Mar del Plata was practically militarised during the summit, and security fences separated the presidents from the people.
On our side of the fences, thousands of students, workers, religious leaders, indigenous campaigners and human rights activists congregated in a People's Summit. Nobel Peace Prize winner Adolfo Perez Esquivel said, “We reject the growing militarisation of the continent. We need resources for health, education — for life not death.”
Ecuadorian indigenous leader Blanca Chancoso said, “Bush is a terrorist. Don’t allow him to move freely in our America.”
Hugo Chavez expressed the feelings of many people at the People's Summit, saying, “Each of us brought a gravedigger’s shovel, because we will bury the Free Trade Area of the Americas (FTAA) here in Mar del Plata.”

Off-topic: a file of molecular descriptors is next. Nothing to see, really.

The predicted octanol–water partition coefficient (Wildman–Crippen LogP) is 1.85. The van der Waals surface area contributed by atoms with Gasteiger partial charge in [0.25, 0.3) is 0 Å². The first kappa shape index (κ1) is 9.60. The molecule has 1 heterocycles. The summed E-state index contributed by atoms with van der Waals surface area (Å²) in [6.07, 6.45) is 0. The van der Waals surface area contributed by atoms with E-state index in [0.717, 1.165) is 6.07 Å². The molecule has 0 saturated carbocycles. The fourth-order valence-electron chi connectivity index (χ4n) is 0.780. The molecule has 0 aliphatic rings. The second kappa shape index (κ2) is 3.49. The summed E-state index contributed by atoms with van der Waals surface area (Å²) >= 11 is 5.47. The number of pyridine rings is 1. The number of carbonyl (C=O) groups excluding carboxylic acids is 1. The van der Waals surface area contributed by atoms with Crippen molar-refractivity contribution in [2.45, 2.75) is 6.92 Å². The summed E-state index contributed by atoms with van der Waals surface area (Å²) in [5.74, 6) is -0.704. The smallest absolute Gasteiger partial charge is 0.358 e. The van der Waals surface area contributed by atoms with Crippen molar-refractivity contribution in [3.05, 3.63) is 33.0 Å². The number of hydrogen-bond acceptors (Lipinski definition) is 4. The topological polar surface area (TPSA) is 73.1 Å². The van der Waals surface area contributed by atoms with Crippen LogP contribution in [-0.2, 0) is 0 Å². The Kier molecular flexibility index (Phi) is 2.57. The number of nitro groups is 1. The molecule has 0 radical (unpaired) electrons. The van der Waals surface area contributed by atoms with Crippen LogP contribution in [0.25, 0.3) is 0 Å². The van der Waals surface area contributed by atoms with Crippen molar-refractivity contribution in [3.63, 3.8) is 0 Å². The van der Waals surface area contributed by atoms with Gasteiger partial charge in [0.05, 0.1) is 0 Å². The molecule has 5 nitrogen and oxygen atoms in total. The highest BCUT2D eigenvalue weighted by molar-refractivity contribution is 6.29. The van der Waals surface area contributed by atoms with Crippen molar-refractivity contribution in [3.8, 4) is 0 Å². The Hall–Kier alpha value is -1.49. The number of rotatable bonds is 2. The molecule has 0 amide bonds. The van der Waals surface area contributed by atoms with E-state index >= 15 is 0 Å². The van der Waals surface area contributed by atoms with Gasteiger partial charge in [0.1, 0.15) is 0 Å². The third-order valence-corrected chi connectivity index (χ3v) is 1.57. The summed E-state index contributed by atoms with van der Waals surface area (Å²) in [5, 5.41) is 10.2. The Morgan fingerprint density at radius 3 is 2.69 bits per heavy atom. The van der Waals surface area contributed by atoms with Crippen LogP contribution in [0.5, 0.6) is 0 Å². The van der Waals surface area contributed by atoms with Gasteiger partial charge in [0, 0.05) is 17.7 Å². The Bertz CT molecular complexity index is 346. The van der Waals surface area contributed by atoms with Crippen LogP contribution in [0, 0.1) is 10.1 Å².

On Friday of last week, tens of thousands took to the streets in protests that crossed the city.
Civil service workers and teachers went on strike. The FTAA is not yet dead, but the events of Mar del Plata are a major blow to Bush’s plans for the continent.